“I know Pap is a competitive guy. He was excellent for us,” Amaro said of free agent, who the Red Sox are considering brining back. “When he pitched for us he was outstanding. He did his job. We didn’t do our job around him, sadly. I think toward the end I think it was more about him not being able to play for a team that couldn’t be competing. He’s one of those guys for a team that is contending or competing, he’s probably great. When it’s not, maybe it’s not quite so great.
“We knew a lot about him. We didn’t know everything about him because we didn’t live with him. But the biggest thing for me at the time was to try and get the best closer available. We were having parallel discussions between [Ryan] Madson and Pap and we ended up going with Pap just because we thought it was the better choice. He ended up pitching really well. He pitched to his contract. I took a lot of heat for that contract but the fact of the matter was that he pitched to it, and pitched well.”
Papelbon ended his Phillies career as the organization’s all-time save leader, notching 123 before being dealt to Washington prior to the 2015 non-waiver trade deadline.
But between Papelbon openly admitting he never developed any kind of relationship with the Philly fans, and the closer having to evolve into a pitcher less reliant on his fastball, it was stay that didn’t go quite as planned.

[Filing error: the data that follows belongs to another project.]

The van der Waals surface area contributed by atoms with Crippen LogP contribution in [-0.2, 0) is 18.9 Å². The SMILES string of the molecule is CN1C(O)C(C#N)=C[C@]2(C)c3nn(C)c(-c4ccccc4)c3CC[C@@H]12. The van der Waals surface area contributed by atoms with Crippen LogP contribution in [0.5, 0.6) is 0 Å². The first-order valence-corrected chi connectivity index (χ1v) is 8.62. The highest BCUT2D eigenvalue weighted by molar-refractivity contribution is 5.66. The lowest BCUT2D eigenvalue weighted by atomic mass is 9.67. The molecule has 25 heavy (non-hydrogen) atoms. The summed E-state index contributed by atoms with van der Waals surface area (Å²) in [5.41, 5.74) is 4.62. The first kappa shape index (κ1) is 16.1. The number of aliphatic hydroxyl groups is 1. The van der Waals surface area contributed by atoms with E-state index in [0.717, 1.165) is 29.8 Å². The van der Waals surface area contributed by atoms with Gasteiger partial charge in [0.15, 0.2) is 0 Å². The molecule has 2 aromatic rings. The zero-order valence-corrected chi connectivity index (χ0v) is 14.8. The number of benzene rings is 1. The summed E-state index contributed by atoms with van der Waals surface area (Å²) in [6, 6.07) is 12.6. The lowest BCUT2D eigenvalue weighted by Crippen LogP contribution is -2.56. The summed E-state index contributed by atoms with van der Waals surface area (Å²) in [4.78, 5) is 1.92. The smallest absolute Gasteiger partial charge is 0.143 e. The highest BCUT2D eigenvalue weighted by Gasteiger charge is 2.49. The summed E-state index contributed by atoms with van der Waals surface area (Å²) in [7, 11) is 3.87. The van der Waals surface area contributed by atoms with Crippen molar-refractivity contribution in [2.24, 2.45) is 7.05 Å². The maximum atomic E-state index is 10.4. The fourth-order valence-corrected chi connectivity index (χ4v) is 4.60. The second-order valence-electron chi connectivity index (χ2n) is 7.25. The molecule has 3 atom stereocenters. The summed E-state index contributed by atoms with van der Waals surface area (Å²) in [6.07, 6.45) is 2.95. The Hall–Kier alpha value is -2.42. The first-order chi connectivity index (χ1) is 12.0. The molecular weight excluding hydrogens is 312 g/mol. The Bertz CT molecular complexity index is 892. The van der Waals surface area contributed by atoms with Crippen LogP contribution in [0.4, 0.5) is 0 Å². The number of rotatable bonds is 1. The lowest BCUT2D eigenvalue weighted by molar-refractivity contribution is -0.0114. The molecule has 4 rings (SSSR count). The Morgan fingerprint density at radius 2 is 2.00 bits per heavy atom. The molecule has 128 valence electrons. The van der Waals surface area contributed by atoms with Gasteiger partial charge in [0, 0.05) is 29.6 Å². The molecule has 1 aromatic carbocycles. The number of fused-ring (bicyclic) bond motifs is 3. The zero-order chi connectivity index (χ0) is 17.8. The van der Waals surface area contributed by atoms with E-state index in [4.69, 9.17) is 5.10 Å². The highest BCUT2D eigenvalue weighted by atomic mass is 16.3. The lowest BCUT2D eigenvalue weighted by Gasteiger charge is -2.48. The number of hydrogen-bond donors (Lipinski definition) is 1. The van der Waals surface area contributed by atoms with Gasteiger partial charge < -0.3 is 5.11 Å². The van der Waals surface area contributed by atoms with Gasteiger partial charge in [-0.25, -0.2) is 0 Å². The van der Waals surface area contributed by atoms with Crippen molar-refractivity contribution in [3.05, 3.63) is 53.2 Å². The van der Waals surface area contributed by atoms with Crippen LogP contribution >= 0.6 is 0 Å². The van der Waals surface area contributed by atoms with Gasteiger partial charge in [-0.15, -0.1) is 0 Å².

Amaro, however, believes there was, and can be, value in Papelbon’s presence.
“He ended upsetting some fans at the end. I think that was more about frustrating that we weren’t winning,” Amaro said. “Sadly, we weren’t playing like a winning team for the bulk of his tenure.
“I think his stuff was getting shorter. I think he was getting people out because he was getting smarter and he was getting a little bit better with his command. But with his guile, competitiveness and baseball intelligence, it got him through a lot of situations and he had a lot of success.”
|08.16.16 at 3:15 pm ET|
Also of note is John Farrell keeping Mookie Betts in the cleanup spot, with David Ortiz hitting third. The positioning allows to break up the left-handed bats of Ortiz and No. 5 hitter Jackie Bradley Jr.
Here is the Red Sox’ lineup with right-hander Yovani Gallardo on the mound for the hosts:
Dustin Pedroia 2B
Xander Bogaerts SS
David Ortiz DH
Mookie Betts RF